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The first British troops to reach the Rhine were men of the 18th Hussars and some machine-gunners who reached Cologne at noon on December 6. In a message from that city, Mr. H. W. Nevinson says: “As I write this morning, a British contingent entered. It consisted of cavalry and machine-guns, and, I believe, was specially invited to enter early by the Ober-Burgermeister. At all events, he tells me, he is very glad they have come, and is grateful to the officer in command for his consideration and tact.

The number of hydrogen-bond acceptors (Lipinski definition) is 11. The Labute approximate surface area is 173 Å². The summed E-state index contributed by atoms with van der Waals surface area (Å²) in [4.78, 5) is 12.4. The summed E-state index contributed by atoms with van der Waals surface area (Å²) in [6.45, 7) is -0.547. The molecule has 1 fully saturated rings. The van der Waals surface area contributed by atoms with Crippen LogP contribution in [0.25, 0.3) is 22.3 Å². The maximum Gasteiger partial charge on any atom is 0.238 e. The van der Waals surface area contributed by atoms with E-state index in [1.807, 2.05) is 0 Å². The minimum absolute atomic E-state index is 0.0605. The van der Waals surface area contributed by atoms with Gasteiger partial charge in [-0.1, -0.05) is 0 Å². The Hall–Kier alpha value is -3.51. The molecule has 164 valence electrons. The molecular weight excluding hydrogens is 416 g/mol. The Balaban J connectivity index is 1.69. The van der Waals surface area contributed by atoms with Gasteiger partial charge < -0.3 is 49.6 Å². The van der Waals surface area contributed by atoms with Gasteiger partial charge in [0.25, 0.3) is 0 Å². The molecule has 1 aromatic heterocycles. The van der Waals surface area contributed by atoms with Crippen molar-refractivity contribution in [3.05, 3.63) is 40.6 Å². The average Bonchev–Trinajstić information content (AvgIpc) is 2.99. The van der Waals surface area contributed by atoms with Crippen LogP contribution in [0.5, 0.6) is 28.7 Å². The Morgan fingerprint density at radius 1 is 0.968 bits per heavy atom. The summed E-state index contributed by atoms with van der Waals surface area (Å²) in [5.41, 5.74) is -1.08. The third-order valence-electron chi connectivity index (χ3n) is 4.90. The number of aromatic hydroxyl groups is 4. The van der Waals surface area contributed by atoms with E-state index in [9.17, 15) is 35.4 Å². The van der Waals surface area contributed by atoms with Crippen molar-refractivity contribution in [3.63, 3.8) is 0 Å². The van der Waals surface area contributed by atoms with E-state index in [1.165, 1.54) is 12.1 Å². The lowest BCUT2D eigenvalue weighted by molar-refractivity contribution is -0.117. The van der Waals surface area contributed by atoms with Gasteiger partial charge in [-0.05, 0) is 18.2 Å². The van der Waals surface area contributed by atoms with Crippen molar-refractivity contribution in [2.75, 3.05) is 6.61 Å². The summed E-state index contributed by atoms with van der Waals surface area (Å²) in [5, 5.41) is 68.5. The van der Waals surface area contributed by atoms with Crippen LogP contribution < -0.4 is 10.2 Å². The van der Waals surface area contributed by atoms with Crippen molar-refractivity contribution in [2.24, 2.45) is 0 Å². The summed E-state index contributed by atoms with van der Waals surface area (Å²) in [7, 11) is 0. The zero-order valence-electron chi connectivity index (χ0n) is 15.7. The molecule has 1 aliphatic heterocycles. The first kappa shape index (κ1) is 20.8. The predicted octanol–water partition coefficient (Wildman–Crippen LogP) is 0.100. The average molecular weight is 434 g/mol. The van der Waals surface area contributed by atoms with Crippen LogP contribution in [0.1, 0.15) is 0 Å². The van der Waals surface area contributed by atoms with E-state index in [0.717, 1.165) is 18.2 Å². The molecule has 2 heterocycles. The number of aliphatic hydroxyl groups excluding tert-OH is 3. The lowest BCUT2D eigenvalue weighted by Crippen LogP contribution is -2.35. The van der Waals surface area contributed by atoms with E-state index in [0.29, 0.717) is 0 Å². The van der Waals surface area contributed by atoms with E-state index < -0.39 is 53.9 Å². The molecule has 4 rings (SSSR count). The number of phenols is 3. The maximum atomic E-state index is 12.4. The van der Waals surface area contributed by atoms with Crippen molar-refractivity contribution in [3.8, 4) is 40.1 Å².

He told me that the worst disturbances had been due to the returning German) troops, especially those employed behind the lines. Their r t ting troops trorn the irons had always belase. well. . . . There was some fighting in the streets, but not many people had been killed. . … He himself, like most oficials, appeared to be more nlarmed at revolutionary Bolshevism than at the presence of the ‘enemy ‘ as represented by thie British troops. He has obtained the concession that his large body of town guards, or special constables. should be allowed to carry rifles. They are distinguished by a white brassard, but otherwise wear ordinary dress.” These men are mostly recruited amongst old German s’ :.ers.